Author and editor adrienne maree brown grows healing ideas in public through her multigenre writing, her music, and her podcasts. Informed by 25 years of movement facilitation, somatics, Octavia E. Butler scholarship and her work as a doula, adrienne has nurtured Emergent Strategy, Pleasure Activism, Radical Imagination, and Transformative Justice as ideas and practices for transformation. She is the author/editor of seven published texts and the founder of the Emergent Strategy Ideation Institute, where she is now the writer-in-residence.
Tell us about your new collection Fables and Spells. Does the book have a specific theme or focus? Are there any new pieces included?
All of these stories and spells are in some way related to the work of witching, magic, conjuring, spell casting. What are the ways we become ourselves when the instruction manuals have been burned, outlawed, erased, and shamed? How do we reclaim that organic relationship to the wisdom of the world around us? Almost all of the short stories are new content, and many of the spells have been posted in different places but never pulled together in this juxtaposition.
The collection includes one of your best-known stories, ‘‘The River’’, and two related pieces, to form the Water Trio. Can you tell us about the world where those stories take place, and the characters who inhabit that world?
The Water Trio is rooted in a Detroit just ahead of us in time, a Detroit that has been unable to protect its relationship with water. It follows the nonlinear path of a kind of water working magic, a way of calling from the earth that substance which flows through each of us. After reading ‘‘The River’’ for years I wanted to explore more about what it would mean to live with this power, the blessings and challenges of it.
You’re the founder and writer-in-residence at the Emergent Strategy Ideation Institute, and your book is part of the Emergent Strategy series. Can you tell us about that organization and the work you do there? Feel free to tell us about your movement work in general.
For 25 years my primary work was movement facilitation, and the Emergent Strategy Series and Emergent Strategy Ideation Institute are places to gather everything and experiment with how to best share it. Emergent Strategy is fundamentally about how we get in right relationship to change, which is inevitable – how do we shape changes that increase our chances of species survival, and joy, and community? Books are a way to reach a lot of people, and people often want guided communities and experiences of practice, so over the past five years we have put a lot of time and effort into that.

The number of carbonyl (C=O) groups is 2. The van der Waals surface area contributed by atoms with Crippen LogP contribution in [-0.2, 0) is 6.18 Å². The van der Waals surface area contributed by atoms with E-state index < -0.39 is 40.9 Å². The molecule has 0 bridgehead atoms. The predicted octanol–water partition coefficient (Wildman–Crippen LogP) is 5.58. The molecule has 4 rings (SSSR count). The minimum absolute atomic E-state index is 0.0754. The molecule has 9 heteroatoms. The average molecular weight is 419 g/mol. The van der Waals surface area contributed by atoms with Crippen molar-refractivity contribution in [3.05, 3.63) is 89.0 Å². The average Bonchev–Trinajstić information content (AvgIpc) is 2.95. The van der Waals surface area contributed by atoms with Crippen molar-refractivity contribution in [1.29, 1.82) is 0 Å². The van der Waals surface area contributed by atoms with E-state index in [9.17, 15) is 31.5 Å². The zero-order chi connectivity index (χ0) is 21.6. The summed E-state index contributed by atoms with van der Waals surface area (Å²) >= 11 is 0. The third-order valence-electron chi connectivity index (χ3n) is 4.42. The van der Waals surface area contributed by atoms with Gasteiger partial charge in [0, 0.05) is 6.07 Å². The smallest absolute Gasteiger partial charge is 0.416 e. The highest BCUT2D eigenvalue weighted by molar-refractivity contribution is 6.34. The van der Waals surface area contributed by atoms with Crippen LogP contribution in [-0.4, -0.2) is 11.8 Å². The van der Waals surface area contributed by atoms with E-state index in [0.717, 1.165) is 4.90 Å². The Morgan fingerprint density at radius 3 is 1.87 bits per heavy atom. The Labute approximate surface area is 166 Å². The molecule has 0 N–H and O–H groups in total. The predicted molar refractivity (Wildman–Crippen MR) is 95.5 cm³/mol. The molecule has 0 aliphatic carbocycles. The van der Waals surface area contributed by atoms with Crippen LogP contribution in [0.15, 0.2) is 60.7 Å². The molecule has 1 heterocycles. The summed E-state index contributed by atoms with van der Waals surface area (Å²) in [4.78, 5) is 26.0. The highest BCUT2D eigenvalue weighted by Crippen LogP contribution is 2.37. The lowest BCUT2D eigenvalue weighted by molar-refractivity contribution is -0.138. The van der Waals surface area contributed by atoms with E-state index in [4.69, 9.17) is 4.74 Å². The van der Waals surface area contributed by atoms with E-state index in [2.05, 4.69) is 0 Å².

You’re a poet, a prose writer, and an editor – do you love all those disciplines equally, or prefer one over the others? Do they fulfill different needs for you?
Oh what a lovely question. Hmm. I think in general my writing and editing feel very much part of the same work, at least when I am editing myself – I have come to love returning to work and fine-tuning it. My creative writing, the poems and songs and spells, is where I go with my longing, my tenderness, my emotional life – that work is often extremely personal and the more personal it is, the less words come – some of my songs have no words at all but I know exactly what I was feeling when it came and it is very fulfilling to me to have expressed myself. My prose writing is often where I take my frustration and anger, and let it transform into lessons on the page – it’s where I gather the wisdom of my life to offer out to others.
You host multiple podcasts. Tell us about them!
Yes, I learned early in my life the transformative power of conversation, and the podcasts I cohost are all places of learning together. The first podcast I ever cohosted is How to Survive the End of the World with my sister Autumn Brown, inspired by Octavia E. Butler but looking at all kinds of survival skills including emotional and communal. Then there’s Octavia’s Parables, cohosted with Toshi Reagon, where we are reading Octavia E. Butler’s classic texts one chapter at a time. And finally The Emergent Strategy Podcast, which is interviewing people across the emergent strategy landscape to show how this vibrant idea is already so decentralized.
Is there anything else you’d like our readers to know? Upcoming work or other projects of note?
My next big projects are the release of book two in my Detroit novella series (which started with Grievers, published last September) which is called Maroons and will be out early next year, a musical ritual called To Feel A Thing: A Ritual for Emergence, which is cocommissioned by OSF-Ashland and the St. Louis Rep, an album to accompany Fables and Spells, and a long-form novel that has been in my head since I was a kid.
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